Now, consider what happens if the example used ID tokens instead of access tokens. After logging in, the user receives the subject token, which is an ID token as a proof of their login and identity. When the user wants to make a transaction, the client exchanges the user’s ID token with an access token with the transfer scope, and sends it to the transfer service:


In this case, the impersonation token is an expanded token since it has the transfer scope, which the ID token did not have.


To delegate means to give a job or duty to someone else to perform it on your behalf. OAuth 2.0/OpenID Connect delegation is a use case of token exchange whereby a client performs an action on behalf of the user on an environment where keeping the user and client as different entities is important.

As a high-level explanation, the client is in possession of two tokens: one on behalf of the user (the subject token), and another for itself or someone else (the actor token). Then, using both tokens, the client obtains a new token that is identical to the original in terms of its privileges (unless the exchanged token’s scopes/claims have been expanded or restricted).

However, delegated tokens contain the act claim, which lets the resource server know that the client using the token is not the user. The implementation of the resource server could be adapted, therefore, to perform different actions when presented with a delegated token.

About the act claim

The act claim, as explained in RFC 8693, is a JSON object that expresses that delegation has occurred. It also identifies the party that acts on behalf of the subject of the token.

For example:

"act": {
  "sub": "(usr!demo)"

The sub object of the act claim is always the subject of the actor token used during delegation.

This approach is more secure if the token must travel through third-party systems, because even if the token was stolen, the implementation of the resource server should not give it full privileges over the user’s resources.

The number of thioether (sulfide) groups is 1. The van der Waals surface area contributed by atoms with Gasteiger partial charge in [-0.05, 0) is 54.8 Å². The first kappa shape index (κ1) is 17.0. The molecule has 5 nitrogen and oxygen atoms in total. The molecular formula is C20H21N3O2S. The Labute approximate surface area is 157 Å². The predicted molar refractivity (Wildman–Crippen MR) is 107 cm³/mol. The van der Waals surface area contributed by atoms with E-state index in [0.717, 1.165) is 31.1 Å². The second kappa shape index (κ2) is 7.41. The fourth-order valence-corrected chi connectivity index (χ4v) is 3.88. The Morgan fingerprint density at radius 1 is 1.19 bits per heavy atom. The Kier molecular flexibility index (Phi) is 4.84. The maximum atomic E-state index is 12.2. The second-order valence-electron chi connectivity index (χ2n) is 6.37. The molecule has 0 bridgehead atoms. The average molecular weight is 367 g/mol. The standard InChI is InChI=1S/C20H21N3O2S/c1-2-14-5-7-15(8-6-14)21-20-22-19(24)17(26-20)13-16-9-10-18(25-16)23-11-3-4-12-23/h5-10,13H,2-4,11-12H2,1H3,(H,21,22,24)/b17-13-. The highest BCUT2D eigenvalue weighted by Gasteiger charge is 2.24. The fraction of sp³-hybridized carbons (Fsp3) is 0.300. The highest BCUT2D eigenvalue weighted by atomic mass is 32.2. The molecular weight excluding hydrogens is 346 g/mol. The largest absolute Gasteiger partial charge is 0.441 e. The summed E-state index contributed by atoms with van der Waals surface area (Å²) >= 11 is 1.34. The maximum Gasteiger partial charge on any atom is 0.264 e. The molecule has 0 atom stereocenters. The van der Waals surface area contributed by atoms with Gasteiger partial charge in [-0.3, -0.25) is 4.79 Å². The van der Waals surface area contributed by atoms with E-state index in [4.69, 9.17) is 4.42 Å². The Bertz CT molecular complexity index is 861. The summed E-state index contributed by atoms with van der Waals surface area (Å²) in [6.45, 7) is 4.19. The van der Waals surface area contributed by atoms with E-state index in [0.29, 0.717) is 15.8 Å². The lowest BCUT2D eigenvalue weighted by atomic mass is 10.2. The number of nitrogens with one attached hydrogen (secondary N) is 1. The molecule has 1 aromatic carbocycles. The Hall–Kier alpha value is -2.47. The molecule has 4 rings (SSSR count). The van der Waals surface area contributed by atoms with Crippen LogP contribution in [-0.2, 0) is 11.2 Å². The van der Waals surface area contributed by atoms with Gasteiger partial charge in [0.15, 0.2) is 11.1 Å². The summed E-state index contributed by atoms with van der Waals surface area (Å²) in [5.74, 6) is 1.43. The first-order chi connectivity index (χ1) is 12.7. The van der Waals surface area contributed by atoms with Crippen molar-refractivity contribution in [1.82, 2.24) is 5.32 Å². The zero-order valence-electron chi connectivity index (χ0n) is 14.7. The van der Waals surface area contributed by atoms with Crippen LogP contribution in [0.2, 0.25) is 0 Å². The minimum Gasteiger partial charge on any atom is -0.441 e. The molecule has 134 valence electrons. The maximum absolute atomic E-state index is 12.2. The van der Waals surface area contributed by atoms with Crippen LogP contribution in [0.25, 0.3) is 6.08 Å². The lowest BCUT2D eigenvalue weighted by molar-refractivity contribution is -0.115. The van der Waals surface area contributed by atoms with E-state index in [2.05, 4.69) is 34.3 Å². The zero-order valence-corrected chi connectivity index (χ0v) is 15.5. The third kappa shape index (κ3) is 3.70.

Delegation example use cases

Consider a user who is phoning a call center because of a problem with their water supply. The operator that picks up the phone verifies the identity of the user and creates an ID token (the subject token) on behalf of the user. The operator also creates an access token (the actor token) for themselves.

Then, the operator exchanges both tokens for a delegated access token so that when they book a repair for the user, both the operator and the user are reflected on the repair request:


The delegated token is a restricted token, since it can only be used for booking a repair on behalf of the user, but not for ending the user’s contract, for example.

Consider now a scenario where both the subject and the actor tokens are ID tokens. To authorize a repair, the operator could request a delegated access token with the scope of repair:


In this case, the delegated token is an expanded token since it has the repair scope, which neither of the ID tokens had.

Review the tasks in the following table to configure token exchange in your environment:

Task Resources

Configure the OAuth 2.0 provider service and the relevant client profiles for token exchange.

Learn how to exchange tokens for impersonation and delegation.